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Daughter of Fire

Product no.: 0-9634574-5-4
A completely unabridged version of The Chasm of Fire, a five-year diary of the first Western woman to be trained in the Sufi path of realization.

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Publisher's Synopsis

One of the true classics of women's spirituality. Distraught by the untimely death of her husband, Irina Tweedie awakened to a religious and spiritual quest which took her to India, where she found a Sufi teacher who was to revolutionize her life. This book was written from the diary she kept while under his tutelage.

From a psychological viewpoint, the diary maps the process of ego dissolution, gradually unveiling the openness and love that reside beneath the surface of personality. Mrs. Tweedie is the first Western woman to be trained in this ancient yogic lineage. Her story and experience testify that this teaching system can still be powerfully transformative today in our modern world.

First published in its abridged form as Chasm of Fire (which has sold over 100,000 copies and has been translated into six languages), Daughter of Fire is a unique account of a spiritual training with a Sufi Master and is the most detailed account of the relationship between disciple and teacher that exists in Western Literature.

Written in diary form, this title has already sold over 30,000 copies worldwide and is now being published through The Golden Sufi Center.


"This book is a testimony for great courage and integrity."      ~Marie Louise von Franz

"This is a true classic, but is clearly not for everyone. This Diary of a Spiritual Training with a Sufi Master is just over 800 pages long and can be heavy and onerous. Tweedie was 59 when she met her guru, Bhai Sahib, in 1959. Her master told her to keep a diary. This is her diary. It is detailed and honest. I have never read another book like it. The author goes through many ups and downs and they are all reported in the book.

Not only is this a rare documentary of a serious seeker, it is also a rare glimpse into the teachings of a Sufi master. Tweedie was born in Russia, educated in Vienna and Paris and was married to an English naval officer who passed away in 1954. She had a strong background in Theosophy, which explains why, and how she ended up in India seeking her master. Tweedie may have been more than just a seeker; many regard her as having achieved her goal. Tweedie is the real deal, as far away from a dilettante as one could possibly be."       ~Len Oppenheim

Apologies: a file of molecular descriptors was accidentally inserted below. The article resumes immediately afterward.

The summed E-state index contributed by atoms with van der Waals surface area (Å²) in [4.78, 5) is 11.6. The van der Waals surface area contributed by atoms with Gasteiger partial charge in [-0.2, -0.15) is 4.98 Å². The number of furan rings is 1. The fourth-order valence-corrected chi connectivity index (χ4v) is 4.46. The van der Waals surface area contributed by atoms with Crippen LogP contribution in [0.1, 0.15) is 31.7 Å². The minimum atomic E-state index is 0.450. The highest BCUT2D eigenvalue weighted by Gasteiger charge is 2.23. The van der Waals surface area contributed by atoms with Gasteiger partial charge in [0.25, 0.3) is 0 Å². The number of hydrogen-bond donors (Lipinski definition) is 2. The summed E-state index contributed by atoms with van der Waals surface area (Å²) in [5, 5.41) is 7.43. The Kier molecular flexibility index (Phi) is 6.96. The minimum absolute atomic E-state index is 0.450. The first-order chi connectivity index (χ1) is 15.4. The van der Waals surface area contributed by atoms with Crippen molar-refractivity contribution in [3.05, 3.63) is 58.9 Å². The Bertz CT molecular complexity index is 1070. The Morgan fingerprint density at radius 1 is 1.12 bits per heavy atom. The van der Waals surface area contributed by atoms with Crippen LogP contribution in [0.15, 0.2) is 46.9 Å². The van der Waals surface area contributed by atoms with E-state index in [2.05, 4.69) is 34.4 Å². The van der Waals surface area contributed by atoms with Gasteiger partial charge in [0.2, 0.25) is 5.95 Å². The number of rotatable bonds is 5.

"Why did you come to me?" he asked, quietly breaking the silence.

I looked at him. The beads in his right hand were resting on the arm support of the chair, and all at once, as if waiting for this very question, I felt a sudden irresistible desire to speak, an urgency to tell everything, absolutely, about myself, my longing, my aspirations, all my life...

It was like a compulsion. I began to speak and talked for a long time. I told him that I wanted God, was searching after Truth. From what I had learned from L., I knew that he could help me and told him what I understood about him and his work from L.'s descriptions.

I went on and on and on. He kept nodding slowly, as if the torrent of my words was a confirmation of his own thoughts, looking at me, no, rather through me, with those strange eyes of his, as if to search out the very intimate, the very hidden corners of my mind.

"I want God," I heard myself saying, "but not the Christian idea of an anthropomorphic deity sitting somewhere, possibly on a cloud surrounded by angels with harps; I want the Rootless Root, the Causeless Cause of the Upanishads."

"Nothing less than that?" He lifted an eyebrow. I detected a slight note of irony in his voice. He was silent again, fingering his mala. I too was silent now. "He thinks I am full of pride," flashed through my mind. Indistinct feelings of resentment surged from the depth of my being and went. He seemed so strange, so incomprehensible. As he looked out of the window, his face was expressionless. I noticed that his eyes were not very dark, rather hazel-brown with small golden sparks in them as I had noticed yesterday.

I began again telling him that I was a Theosophist, a vegetarian, and... "Theosophist?" he interrupted inquiringly. I explained. "Oh yes, now I remember, long ago I met some Theosophists." Again the silence fell. He closed his eyes. His lips were moving in silent prayer. But I still went on explaining that we don't believe that a Guru is necessary; we must try and reach our Higher Self by our own efforts. "Not even in a hundred years!" He laughed outright: "It cannot be done without a Teacher!"

I told him that I did not know what Sufism was.

"Sufism is a way of life. It is neither a religion nor a philosophy. There are Hindu Sufis, Muslim Sufis, Christian Sufis—My Revered Guru Maharaj was a Muslim." He said it very softly with a tender expression, his eyes dreamy and veiled.

And then I noticed something which in my excitement and eagerness I did not notice before: there was a feeling of great peace in the room. He himself was full of peace. He radiated it; it was all around us, and it seemed eternal—as if this special peace always was and always would be, forever...      ~Chapter One: Second Birth

Author Tweedie, Irina
Book Type Trade Paperback
Page Count 829 pp.
Publisher The Golden Sufi Center Publishing 1986
Browse these categories as well: Sufism and Dervishes, Holy Woman and High Priestess, Spiritual Biography and Autobiography

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